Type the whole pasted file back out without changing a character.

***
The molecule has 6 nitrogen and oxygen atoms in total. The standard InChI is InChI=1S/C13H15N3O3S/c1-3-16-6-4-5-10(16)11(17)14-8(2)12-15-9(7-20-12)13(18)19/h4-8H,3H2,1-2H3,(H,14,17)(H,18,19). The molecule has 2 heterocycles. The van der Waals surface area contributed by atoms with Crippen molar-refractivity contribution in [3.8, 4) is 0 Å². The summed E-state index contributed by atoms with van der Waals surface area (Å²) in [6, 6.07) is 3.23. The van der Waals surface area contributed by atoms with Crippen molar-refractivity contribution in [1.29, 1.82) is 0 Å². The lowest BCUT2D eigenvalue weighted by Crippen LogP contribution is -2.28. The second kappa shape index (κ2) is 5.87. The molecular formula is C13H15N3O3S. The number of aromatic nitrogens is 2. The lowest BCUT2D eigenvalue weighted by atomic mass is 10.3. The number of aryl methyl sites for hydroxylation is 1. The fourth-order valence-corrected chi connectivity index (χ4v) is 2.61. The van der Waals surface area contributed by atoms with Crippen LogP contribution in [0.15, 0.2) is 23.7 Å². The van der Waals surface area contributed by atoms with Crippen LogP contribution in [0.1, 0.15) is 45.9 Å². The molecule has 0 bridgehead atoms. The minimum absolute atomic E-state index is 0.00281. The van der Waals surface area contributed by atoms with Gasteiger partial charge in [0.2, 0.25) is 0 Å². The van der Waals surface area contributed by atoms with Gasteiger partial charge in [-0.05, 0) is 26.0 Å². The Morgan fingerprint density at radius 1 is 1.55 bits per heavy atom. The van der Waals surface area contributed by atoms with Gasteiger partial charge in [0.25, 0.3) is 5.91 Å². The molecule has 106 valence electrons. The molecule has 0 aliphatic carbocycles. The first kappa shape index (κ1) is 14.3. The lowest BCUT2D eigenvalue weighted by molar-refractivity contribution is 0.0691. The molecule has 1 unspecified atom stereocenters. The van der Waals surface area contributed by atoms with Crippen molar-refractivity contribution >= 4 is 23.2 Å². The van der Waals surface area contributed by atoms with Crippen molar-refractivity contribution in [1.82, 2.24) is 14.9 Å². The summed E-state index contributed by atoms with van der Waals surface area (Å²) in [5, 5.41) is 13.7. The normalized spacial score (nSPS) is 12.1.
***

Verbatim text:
The molecule has 6 nitrogen and oxygen atoms in total. The standard InChI is InChI=1S/C13H15N3O3S/c1-3-16-6-4-5-10(16)11(17)14-8(2)12-15-9(7-20-12)13(18)19/h4-8H,3H2,1-2H3,(H,14,17)(H,18,19). The molecule has 2 heterocycles. The van der Waals surface area contributed by atoms with Crippen molar-refractivity contribution in [3.8, 4) is 0 Å². The summed E-state index contributed by atoms with van der Waals surface area (Å²) in [6, 6.07) is 3.23. The van der Waals surface area contributed by atoms with Crippen molar-refractivity contribution in [1.29, 1.82) is 0 Å². The lowest BCUT2D eigenvalue weighted by Crippen LogP contribution is -2.28. The second kappa shape index (κ2) is 5.87. The molecular formula is C13H15N3O3S. The number of aromatic nitrogens is 2. The lowest BCUT2D eigenvalue weighted by atomic mass is 10.3. The number of aryl methyl sites for hydroxylation is 1. The fourth-order valence-corrected chi connectivity index (χ4v) is 2.61. The van der Waals surface area contributed by atoms with Crippen LogP contribution in [0.15, 0.2) is 23.7 Å². The van der Waals surface area contributed by atoms with Crippen LogP contribution in [0.1, 0.15) is 45.9 Å². The molecule has 0 bridgehead atoms. The minimum absolute atomic E-state index is 0.00281. The van der Waals surface area contributed by atoms with Gasteiger partial charge in [0.2, 0.25) is 0 Å². The van der Waals surface area contributed by atoms with Gasteiger partial charge in [-0.05, 0) is 26.0 Å². The Morgan fingerprint density at radius 1 is 1.55 bits per heavy atom. The van der Waals surface area contributed by atoms with Gasteiger partial charge in [0.25, 0.3) is 5.91 Å². The molecule has 106 valence electrons. The molecule has 0 aliphatic carbocycles. The first kappa shape index (κ1) is 14.3. The lowest BCUT2D eigenvalue weighted by molar-refractivity contribution is 0.0691. The molecule has 1 unspecified atom stereocenters. The van der Waals surface area contributed by atoms with Crippen molar-refractivity contribution >= 4 is 23.2 Å². The van der Waals surface area contributed by atoms with Crippen molar-refractivity contribution in [1.82, 2.24) is 14.9 Å². The summed E-state index contributed by atoms with van der Waals surface area (Å²) in [5, 5.41) is 13.7. The normalized spacial score (nSPS) is 12.1.